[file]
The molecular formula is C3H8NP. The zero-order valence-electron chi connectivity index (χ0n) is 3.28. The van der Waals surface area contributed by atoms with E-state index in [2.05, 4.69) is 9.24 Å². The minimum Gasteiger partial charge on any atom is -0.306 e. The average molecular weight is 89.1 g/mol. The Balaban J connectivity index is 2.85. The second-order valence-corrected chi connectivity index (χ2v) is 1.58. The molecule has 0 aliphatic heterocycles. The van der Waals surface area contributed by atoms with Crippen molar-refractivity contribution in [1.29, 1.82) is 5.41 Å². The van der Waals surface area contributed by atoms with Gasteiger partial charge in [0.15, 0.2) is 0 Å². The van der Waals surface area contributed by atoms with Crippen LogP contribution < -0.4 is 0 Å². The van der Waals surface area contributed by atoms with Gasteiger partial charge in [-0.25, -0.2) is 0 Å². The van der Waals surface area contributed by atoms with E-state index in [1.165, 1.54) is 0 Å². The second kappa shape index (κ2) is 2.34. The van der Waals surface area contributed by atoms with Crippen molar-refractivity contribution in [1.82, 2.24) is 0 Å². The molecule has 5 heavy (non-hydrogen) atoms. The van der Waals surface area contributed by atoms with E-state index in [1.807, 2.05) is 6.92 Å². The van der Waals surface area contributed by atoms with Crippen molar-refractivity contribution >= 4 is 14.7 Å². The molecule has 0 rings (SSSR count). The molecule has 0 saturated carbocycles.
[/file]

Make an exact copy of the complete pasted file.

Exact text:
The molecular formula is C3H8NP. The zero-order valence-electron chi connectivity index (χ0n) is 3.28. The van der Waals surface area contributed by atoms with E-state index in [2.05, 4.69) is 9.24 Å². The minimum Gasteiger partial charge on any atom is -0.306 e. The average molecular weight is 89.1 g/mol. The Balaban J connectivity index is 2.85. The second-order valence-corrected chi connectivity index (χ2v) is 1.58. The molecule has 0 aliphatic heterocycles. The van der Waals surface area contributed by atoms with Crippen molar-refractivity contribution in [1.29, 1.82) is 5.41 Å². The van der Waals surface area contributed by atoms with Gasteiger partial charge in [0.15, 0.2) is 0 Å². The van der Waals surface area contributed by atoms with Crippen LogP contribution < -0.4 is 0 Å². The van der Waals surface area contributed by atoms with Gasteiger partial charge in [-0.25, -0.2) is 0 Å². The van der Waals surface area contributed by atoms with E-state index in [1.165, 1.54) is 0 Å². The second kappa shape index (κ2) is 2.34. The van der Waals surface area contributed by atoms with Crippen molar-refractivity contribution in [1.82, 2.24) is 0 Å². The molecule has 5 heavy (non-hydrogen) atoms. The van der Waals surface area contributed by atoms with E-state index in [1.807, 2.05) is 6.92 Å². The van der Waals surface area contributed by atoms with Crippen molar-refractivity contribution >= 4 is 14.7 Å². The molecule has 0 rings (SSSR count). The molecule has 0 saturated carbocycles.